In skyscraper offices overlooking the gold-domed Pennsylvania capitol in Harrisburg, a dozen state investigators have spent the last two weeks combing through 16 moving boxes of personal items found in an apartment belonging to George Washington University professor Paul Arthur Crafton.

Their search has led them on what one investigator called an international "plastic and paper chase" spanning three continents that has begun to clarify some facets of the 59-year-old Potomac professor's complicated life. But it remains unclear how, as prosecutors allege, he juggled a complicated array of jobs, identities and relationships.

Pennsylvania Attorney General LeRoy S. Zimmerman, who is directing the investigation, theorizes that the motive for Crafton's alleged activities "seems to be narrowing down to money, greed, women and possibly merely the thrill of staying one step ahead" of authorities.

Crafton, who is charged with 27 counts of forgery, theft by deception, tampering with official documents and false swearing, has consistently declined to discuss the case, as has his lawyer, John Pyfer. Pyfer has said that one of Crafton's reasons for holding several jobs was to finance expensive medical treatment for his handicapped teen-age daughter.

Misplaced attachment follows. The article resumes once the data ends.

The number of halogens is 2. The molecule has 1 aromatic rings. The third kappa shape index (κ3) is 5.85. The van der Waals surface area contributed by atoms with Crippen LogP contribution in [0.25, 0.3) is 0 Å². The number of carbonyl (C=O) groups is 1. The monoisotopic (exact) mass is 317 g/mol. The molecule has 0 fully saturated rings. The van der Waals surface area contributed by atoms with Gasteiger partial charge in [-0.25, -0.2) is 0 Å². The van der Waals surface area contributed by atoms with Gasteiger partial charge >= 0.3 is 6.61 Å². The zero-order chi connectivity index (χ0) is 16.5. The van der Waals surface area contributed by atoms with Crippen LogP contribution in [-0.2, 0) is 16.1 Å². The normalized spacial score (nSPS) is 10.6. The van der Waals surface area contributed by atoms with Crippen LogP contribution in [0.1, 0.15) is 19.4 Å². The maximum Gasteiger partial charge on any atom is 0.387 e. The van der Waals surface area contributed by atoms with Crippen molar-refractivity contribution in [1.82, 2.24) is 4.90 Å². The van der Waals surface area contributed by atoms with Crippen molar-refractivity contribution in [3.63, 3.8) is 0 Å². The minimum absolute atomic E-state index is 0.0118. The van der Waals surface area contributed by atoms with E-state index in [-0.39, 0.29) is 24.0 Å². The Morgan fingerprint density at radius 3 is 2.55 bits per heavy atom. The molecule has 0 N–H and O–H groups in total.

The details that emerged last week gave some indication of Crafton's personality, life style and possible motives:

* Investigators say that although 60 credit cards--including four American Express Gold Cards--were found in Crafton's possession, they have been told Crafton generally eschewed credit cards in favor of cash transactions. They say he spent large amounts of cash and believe he rented a Mercedes Benz in Switzerland and stayed at expensive hotels while traveling in Europe.

* A 32-year-old Towson, Md., accountant says that two weeks before he was arrested, Crafton, posing as a British financier, arranged a date with her after she had answered his personal ad in Baltimore Magazine seeking "companionship and marriage." Two days before his arrest, Crafton and a different person registered at the Patrick Henry Inn in Williamsburg, Va., according to a copy of a bill introduced in court.

* Credit card records also submitted by prosecutors in court show that Crafton traveled to Basel, Switzerland, during the summers of 1978 through 1981. Investigators say Crafton dropped his daughter off at a Swiss hospital and then apparently traveled with a variety of female companions with whom he corresponded. On at least one trip, Crafton was accompanied by his wife, Sonia.